After looking at Un De Sceaux in the Clarence House Chase, I concluded, like others, that the only horse who can get near him in the Queen Mother is Sprinter Sacre. No rocket science here. After UDS ran so well, Henderson’s standard-bearer drifted out a point and I pounced with a startling turn of feline precision. Sniffing out value as like it was kittekat. (I’ve had a modest interest at 5/1…!)  Sizing Granite, though having a pretty poor preparation, apparently remains on course for this race. However, he’s left De Bromhead and now resides with Colm Murphy. He is still available at prices within the same county as the one I have: 33/1 from December. I don’t take a great deal of comfort from that.

JLT – see Zabana and also Sizing John who will go straight to the Festival now. I do like Killultagh Vic here, but I’m unlikely to play again unless/until my two are scratched.

I’m bereft in the Ryanair. As usual, it’s the Festival equivalent of The Inbetweeners, full of immature types who would rather be somewhere else. Five of the top six in the betting are unlikely to line up. The only one I like is Village Vic. On the one hand, 12/1 with a run looks a smidge short for what he’s achieved. On the other, if Vautour, Smad Place, Road To Riches and the rest of the Gold Cup gang don’t show up, he has the race at his mercy. But now I read that Vroum Vroum Mag has this an option, alongside the World Hurdle and the Mares Hurdle. FFS!  (This is like thinking aloud on keyboard). OK, that’s it. I’m in. Village Vic NRNB at 12/1. 

The World Hurdle looked so open in December and when I backed Martello Tower at 16/1. I thought I’d be having a fistful of juicy double-figure ante-posts to go with. Then Thistlecrack came along and stamped his presence all over the race. Twice. He’ the real deal. In the meantime, Martello has gone backwards and I’ve had no other bets. This race is a now a bit of a shocker. I need to regroup and devise a new strategy. The old one didn’t work.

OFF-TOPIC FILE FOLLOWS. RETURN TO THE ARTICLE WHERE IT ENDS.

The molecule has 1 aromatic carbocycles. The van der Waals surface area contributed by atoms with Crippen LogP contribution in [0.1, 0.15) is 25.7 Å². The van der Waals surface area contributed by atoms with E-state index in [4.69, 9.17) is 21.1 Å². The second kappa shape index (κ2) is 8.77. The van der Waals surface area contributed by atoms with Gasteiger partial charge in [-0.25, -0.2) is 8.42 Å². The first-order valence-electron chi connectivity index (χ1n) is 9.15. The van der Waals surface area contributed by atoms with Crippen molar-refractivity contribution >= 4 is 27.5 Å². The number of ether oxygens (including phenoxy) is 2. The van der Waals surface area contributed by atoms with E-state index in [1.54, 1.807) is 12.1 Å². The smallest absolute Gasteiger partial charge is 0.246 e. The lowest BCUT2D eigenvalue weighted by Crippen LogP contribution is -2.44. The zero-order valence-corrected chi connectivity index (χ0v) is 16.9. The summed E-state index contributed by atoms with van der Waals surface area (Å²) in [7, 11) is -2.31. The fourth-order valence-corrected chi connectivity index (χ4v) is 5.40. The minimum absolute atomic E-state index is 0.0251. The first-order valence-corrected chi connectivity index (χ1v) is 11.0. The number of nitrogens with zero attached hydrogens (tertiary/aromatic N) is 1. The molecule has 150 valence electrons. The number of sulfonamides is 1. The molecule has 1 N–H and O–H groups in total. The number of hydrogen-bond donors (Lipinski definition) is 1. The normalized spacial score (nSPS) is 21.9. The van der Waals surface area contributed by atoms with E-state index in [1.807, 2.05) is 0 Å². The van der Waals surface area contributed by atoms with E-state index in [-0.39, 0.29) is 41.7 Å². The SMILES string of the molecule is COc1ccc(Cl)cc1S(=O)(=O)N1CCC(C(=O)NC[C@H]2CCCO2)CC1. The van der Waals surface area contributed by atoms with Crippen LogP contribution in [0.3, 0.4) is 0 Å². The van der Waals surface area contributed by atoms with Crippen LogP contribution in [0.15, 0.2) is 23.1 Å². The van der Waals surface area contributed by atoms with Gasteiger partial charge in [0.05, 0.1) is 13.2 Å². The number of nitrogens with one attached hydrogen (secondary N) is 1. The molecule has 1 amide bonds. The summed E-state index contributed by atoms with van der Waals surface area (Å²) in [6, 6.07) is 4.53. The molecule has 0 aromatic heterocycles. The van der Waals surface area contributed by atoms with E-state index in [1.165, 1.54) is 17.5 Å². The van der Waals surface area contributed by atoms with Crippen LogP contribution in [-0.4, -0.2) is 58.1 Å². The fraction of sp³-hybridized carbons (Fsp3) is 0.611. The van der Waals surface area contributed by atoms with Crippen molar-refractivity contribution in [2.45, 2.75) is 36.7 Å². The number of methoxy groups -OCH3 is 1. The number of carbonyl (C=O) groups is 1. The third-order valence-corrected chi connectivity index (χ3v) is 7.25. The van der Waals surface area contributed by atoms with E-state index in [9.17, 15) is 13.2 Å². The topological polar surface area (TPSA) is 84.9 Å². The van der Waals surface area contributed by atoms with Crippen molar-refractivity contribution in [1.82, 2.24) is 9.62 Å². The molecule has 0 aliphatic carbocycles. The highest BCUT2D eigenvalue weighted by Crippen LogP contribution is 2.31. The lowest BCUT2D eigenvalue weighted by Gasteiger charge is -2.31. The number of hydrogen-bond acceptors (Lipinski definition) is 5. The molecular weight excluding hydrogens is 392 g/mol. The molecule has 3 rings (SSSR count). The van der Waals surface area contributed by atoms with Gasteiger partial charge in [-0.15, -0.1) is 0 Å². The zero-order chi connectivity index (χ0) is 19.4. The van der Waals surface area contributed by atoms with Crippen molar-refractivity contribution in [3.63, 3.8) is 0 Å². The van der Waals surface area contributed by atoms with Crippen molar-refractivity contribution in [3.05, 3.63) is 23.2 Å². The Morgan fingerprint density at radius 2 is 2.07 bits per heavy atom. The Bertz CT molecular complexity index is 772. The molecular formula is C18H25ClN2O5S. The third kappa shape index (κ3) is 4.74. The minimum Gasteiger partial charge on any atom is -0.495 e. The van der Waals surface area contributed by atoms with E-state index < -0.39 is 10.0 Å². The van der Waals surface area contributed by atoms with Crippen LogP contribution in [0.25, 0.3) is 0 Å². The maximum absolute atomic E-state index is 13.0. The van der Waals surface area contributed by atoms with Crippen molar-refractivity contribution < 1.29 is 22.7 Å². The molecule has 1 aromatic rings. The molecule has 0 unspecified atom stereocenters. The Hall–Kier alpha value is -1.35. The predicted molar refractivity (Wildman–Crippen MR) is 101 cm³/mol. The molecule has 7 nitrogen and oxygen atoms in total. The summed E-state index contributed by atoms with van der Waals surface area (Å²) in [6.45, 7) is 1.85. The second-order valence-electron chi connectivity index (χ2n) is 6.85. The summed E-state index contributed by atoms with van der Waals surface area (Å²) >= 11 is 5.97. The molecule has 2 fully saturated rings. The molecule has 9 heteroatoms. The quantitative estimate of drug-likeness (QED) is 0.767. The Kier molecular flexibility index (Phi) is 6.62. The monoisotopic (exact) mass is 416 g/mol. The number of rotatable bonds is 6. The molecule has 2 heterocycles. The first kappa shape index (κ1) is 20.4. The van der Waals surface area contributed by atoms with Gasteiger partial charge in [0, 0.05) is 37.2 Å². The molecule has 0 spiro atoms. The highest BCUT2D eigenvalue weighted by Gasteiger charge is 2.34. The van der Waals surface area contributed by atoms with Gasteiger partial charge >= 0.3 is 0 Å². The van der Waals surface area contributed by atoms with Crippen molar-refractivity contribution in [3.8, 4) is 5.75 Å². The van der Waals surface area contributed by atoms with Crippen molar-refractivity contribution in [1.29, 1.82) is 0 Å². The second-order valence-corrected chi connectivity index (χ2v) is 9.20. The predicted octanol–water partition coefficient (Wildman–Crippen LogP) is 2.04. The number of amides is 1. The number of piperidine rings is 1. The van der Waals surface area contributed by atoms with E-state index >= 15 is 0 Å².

I’d backed Myska a week or so ago at 7/1 for the new Dawn Run Mares Novice hurdle. She ran a stinker on Saturday and was later found to have a cough. She is the only Mullins horse I have backed for the Festival this year and her participation has to be in some doubt now.

Sceau Royal at 16/1 was added to the collection in early January, after Adrien Du Pont came out and won a decent Triumph trial in style (on desperate ground). My lad had beaten him well before Christmas. He’s ‘done nothing wrong’ as they say, and King is a master with these types. His latest prep was a low key affair and he remains best priced 14/1.

Finally, I have made up my mind about the Cheltenham Gold Cup. Don Cossack was backed at 5/1 with the lumpiest bet in this ante-post ramble so far, before his run in the Kinlock Brae Chase. I had concluded that his ability to maintain a good gallop off the pace and kick on in the closing stages in top company were the sort of attributes I was looking for over a trip where his stamina would come into play.  The key pieces of form that frank this view are the Punchestown Gold Cup where he won well last April and the King George where he fell at the last but looked like getting up.

His run in that Kinlock Brae raised as many questions as it answered.  There has been a lot said about the lazy way he ran. Whilst it’s a worry, I do have some respect for Elliot’s view that better ground will make all the difference. I have to keep the faith now.

Don Poli is the rival I’m most concerned about. That was the case before Djakadam’s fall last weekend. Don Poli is a grinder with stamina to burn. Just the type for that hill. Djakadam now goes into the race with the following stat hanging about his battered frame: Of the 103 horses since 2006 that have come into the Cheltenham Festival off the back of a last time out fall, only one has won. I don’t tend to hold such stats in very high regard, but that one is a cracker.

Roll on the weekend. After which this lot will probably be smashed up and I’ll need to start again. Again.

Tuesday, 2 February 2016


En route to the station I walked past our local M&S where the external sign has been reading F OD HALL for sometime now. I attempted to engage a young man with a mirthful witticism. He was bent over a large vowel swathed in clear plastic which he was slicing off with a knife ready to re-attach to the sign above the entrance.

"Got any Os?" I lobbed.

The sign-smith gave me a look of total confusion. The appeal of the classic Two Ronnies sketch is clearly a generational thing. I didn’t think it was worth inquiring about fork ‘andles…